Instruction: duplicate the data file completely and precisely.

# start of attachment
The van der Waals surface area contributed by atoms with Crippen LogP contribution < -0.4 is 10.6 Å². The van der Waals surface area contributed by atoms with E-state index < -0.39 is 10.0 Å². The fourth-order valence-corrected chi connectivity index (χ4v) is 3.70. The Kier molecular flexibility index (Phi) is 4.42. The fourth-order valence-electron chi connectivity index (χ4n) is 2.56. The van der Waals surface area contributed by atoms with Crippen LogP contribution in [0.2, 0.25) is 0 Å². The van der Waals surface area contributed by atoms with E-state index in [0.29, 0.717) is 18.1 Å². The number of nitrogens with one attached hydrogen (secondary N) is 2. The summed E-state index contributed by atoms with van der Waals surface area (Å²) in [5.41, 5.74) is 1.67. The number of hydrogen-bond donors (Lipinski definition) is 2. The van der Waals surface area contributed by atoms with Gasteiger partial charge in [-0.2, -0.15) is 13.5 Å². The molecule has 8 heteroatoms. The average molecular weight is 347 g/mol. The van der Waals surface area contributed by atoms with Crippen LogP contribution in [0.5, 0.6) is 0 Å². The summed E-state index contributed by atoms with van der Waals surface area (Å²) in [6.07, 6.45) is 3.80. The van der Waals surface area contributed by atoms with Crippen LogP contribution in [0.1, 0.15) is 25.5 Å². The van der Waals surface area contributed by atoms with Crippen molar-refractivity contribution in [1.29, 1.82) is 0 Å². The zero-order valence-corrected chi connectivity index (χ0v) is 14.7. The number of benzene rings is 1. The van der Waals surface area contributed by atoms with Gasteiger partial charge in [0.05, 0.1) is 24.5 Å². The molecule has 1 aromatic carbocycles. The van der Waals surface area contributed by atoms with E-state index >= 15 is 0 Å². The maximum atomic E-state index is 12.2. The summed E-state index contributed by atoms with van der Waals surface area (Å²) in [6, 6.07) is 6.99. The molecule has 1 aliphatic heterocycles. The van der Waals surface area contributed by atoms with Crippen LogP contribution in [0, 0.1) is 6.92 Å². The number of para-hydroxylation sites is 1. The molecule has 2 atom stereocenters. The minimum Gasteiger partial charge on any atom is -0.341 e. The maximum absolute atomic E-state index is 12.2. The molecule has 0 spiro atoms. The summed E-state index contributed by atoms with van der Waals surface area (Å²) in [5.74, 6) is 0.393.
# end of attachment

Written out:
The van der Waals surface area contributed by atoms with Crippen LogP contribution < -0.4 is 10.6 Å². The van der Waals surface area contributed by atoms with E-state index < -0.39 is 10.0 Å². The fourth-order valence-corrected chi connectivity index (χ4v) is 3.70. The Kier molecular flexibility index (Phi) is 4.42. The fourth-order valence-electron chi connectivity index (χ4n) is 2.56. The van der Waals surface area contributed by atoms with Crippen LogP contribution in [0.2, 0.25) is 0 Å². The van der Waals surface area contributed by atoms with E-state index in [0.29, 0.717) is 18.1 Å². The number of nitrogens with one attached hydrogen (secondary N) is 2. The summed E-state index contributed by atoms with van der Waals surface area (Å²) in [5.41, 5.74) is 1.67. The number of hydrogen-bond donors (Lipinski definition) is 2. The van der Waals surface area contributed by atoms with Gasteiger partial charge in [-0.2, -0.15) is 13.5 Å². The molecule has 8 heteroatoms. The average molecular weight is 347 g/mol. The van der Waals surface area contributed by atoms with Crippen LogP contribution in [0.5, 0.6) is 0 Å². The summed E-state index contributed by atoms with van der Waals surface area (Å²) in [6.07, 6.45) is 3.80. The van der Waals surface area contributed by atoms with Crippen LogP contribution in [0.1, 0.15) is 25.5 Å². The van der Waals surface area contributed by atoms with Crippen molar-refractivity contribution in [1.29, 1.82) is 0 Å². The zero-order valence-corrected chi connectivity index (χ0v) is 14.7. The number of benzene rings is 1. The van der Waals surface area contributed by atoms with Gasteiger partial charge in [0.05, 0.1) is 24.5 Å². The molecule has 1 aromatic carbocycles. The van der Waals surface area contributed by atoms with E-state index >= 15 is 0 Å². The maximum atomic E-state index is 12.2. The summed E-state index contributed by atoms with van der Waals surface area (Å²) in [6, 6.07) is 6.99. The molecule has 1 aliphatic heterocycles. The van der Waals surface area contributed by atoms with Crippen LogP contribution in [0, 0.1) is 6.92 Å². The number of para-hydroxylation sites is 1. The molecule has 2 atom stereocenters. The minimum Gasteiger partial charge on any atom is -0.341 e. The maximum absolute atomic E-state index is 12.2. The molecule has 0 spiro atoms. The summed E-state index contributed by atoms with van der Waals surface area (Å²) in [5.74, 6) is 0.393.